Deutsche Bank Is Fine, Apart From the Bank Bit
The best news Deutsche Bank CEO John Cryan had for shareholders on Friday is that, if you take out the whole banking part, there’s a really good business there.
Deutsche Bank’s asset-management business, which accounts for about one-tenth of the company’s revenue, was the only unit to report a return on equity of more than 2 percent for 2017. Across the firm, Deutsche Bank’s overall return on tangible equity last year was negative. Considering the industry's cost of capital is about 10 percent, that's bleak.
While Cryan is probably right to try and unlock value from the asset management business, most likely through a partial IPO, it’s still more or less a sideshow to the fact that this is a bank in search of a viable business model.
Cryan has raised capital and cut costs, but has neither improved revenue nor delivered structurally acceptable profit. Expenses ate up about 93 percent of revenue last year. Little wonder Deutsche Bank shares have lagged their peers over the past year.
Diagnosing the problem is easy: Deutsche Bank derives most of its income from investment banking, and, within that, most of its revenue from fixed-income and equity trading. Both fell by around 25 percent in the fourth quarter.
To be sure, this is a market in which everyone has struggled at a time of ultra-low volatility and interest rates, with even big U.S. banks posting double-digit trading declines in the fourth quarter.
But despite Cryan’s reassuring words to analysts and the bank’s more robust balance sheet, Deutsche appears to be losing market share to rivals. There’s little sign of a rebound, and there’s nowhere to hide, either: Only Goldman Sachs Group Inc. depends more on investment banking for its revenue, according to Morgan Stanley research.
There are no quick fixes for these problems without self-harm. There was plenty of talk on Friday of IT simplification, automation and cost cuts to come -- but this all takes time and requires investment to boot. In the meantime, bonuses are creeping back toward “normalized” levels, and expenses are going to be higher than expected in 2018.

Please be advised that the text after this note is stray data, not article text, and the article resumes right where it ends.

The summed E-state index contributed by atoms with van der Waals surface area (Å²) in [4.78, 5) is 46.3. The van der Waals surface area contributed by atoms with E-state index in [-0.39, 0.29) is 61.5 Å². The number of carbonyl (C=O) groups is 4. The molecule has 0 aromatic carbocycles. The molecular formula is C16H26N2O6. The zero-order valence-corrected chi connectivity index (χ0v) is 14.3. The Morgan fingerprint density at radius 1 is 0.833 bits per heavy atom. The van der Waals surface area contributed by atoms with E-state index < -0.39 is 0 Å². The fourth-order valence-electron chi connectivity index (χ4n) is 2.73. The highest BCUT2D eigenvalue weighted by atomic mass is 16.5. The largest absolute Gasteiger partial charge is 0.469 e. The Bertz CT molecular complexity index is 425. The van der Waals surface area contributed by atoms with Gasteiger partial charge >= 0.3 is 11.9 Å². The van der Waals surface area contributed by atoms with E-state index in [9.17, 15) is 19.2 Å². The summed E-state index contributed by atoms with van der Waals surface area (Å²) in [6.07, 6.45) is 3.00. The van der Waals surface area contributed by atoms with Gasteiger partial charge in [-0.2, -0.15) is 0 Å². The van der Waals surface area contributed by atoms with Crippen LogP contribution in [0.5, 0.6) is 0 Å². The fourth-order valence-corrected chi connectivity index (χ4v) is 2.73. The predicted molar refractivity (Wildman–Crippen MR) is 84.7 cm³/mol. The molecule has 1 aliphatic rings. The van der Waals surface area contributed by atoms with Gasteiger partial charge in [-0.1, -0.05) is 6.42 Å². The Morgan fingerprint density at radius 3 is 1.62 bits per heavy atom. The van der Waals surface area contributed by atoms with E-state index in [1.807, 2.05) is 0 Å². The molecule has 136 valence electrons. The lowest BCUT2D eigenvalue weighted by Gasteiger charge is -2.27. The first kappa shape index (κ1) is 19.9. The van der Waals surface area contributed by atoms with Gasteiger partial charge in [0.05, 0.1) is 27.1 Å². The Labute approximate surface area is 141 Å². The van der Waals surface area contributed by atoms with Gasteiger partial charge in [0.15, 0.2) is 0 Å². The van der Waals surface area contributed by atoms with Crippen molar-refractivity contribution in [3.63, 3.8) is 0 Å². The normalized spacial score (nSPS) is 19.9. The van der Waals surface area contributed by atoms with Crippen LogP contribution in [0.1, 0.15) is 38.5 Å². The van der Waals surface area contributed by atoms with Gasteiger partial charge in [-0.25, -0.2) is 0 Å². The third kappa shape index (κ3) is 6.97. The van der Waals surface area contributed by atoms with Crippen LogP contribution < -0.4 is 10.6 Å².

Investors are getting impatient with Cryan. Deutsche Bank’s already-steep discount to book value still has room to widen further if signs of a January rebound fail to come through. Cryan is hinting that he will find ways to rev up the restructuring. He'll need to find them, and fast.
What else can be done? If this were the auto industry, a bright spark might suggest a merger. But Deutsche Bank’s risk-adjusted balance sheet is in the hundreds of billions of euros, its problems run deep, and it is kept on a tight leash by regulators.
Perhaps, in a year or two, with interest rates, economic activity and volatility back to more normal levels in the euro zone, Deutsche might find a marriage partner -- maybe even Commerzbank AG, if it hasn't been snapped up by someone else. But without a meaningful change in the market environment, it will be a long limp to the finish line. Until then, shareholders had better hope those asset managers keep performing.
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